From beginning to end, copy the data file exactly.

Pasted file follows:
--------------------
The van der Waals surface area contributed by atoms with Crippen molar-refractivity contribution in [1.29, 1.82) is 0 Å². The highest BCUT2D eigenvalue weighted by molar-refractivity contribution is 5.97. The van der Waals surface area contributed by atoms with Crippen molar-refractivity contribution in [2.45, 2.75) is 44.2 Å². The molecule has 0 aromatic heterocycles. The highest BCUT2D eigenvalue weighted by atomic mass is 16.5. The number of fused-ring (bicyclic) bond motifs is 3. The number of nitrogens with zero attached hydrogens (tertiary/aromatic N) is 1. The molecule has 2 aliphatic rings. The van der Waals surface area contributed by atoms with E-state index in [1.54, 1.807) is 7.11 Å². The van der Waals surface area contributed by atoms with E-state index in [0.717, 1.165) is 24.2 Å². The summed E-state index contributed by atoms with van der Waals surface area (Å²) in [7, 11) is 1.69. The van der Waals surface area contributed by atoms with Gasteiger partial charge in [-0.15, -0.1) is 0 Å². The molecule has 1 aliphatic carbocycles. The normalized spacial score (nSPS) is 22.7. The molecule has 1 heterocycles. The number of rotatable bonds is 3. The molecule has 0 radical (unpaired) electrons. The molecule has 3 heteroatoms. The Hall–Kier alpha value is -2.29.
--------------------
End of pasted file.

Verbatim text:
The van der Waals surface area contributed by atoms with Crippen molar-refractivity contribution in [1.29, 1.82) is 0 Å². The highest BCUT2D eigenvalue weighted by molar-refractivity contribution is 5.97. The van der Waals surface area contributed by atoms with Crippen molar-refractivity contribution in [2.45, 2.75) is 44.2 Å². The molecule has 0 aromatic heterocycles. The highest BCUT2D eigenvalue weighted by atomic mass is 16.5. The number of fused-ring (bicyclic) bond motifs is 3. The number of nitrogens with zero attached hydrogens (tertiary/aromatic N) is 1. The molecule has 2 aliphatic rings. The van der Waals surface area contributed by atoms with E-state index in [1.54, 1.807) is 7.11 Å². The van der Waals surface area contributed by atoms with E-state index in [0.717, 1.165) is 24.2 Å². The summed E-state index contributed by atoms with van der Waals surface area (Å²) in [7, 11) is 1.69. The van der Waals surface area contributed by atoms with Gasteiger partial charge in [-0.15, -0.1) is 0 Å². The molecule has 1 aliphatic carbocycles. The normalized spacial score (nSPS) is 22.7. The molecule has 1 heterocycles. The number of rotatable bonds is 3. The molecule has 0 radical (unpaired) electrons. The molecule has 3 heteroatoms. The Hall–Kier alpha value is -2.29.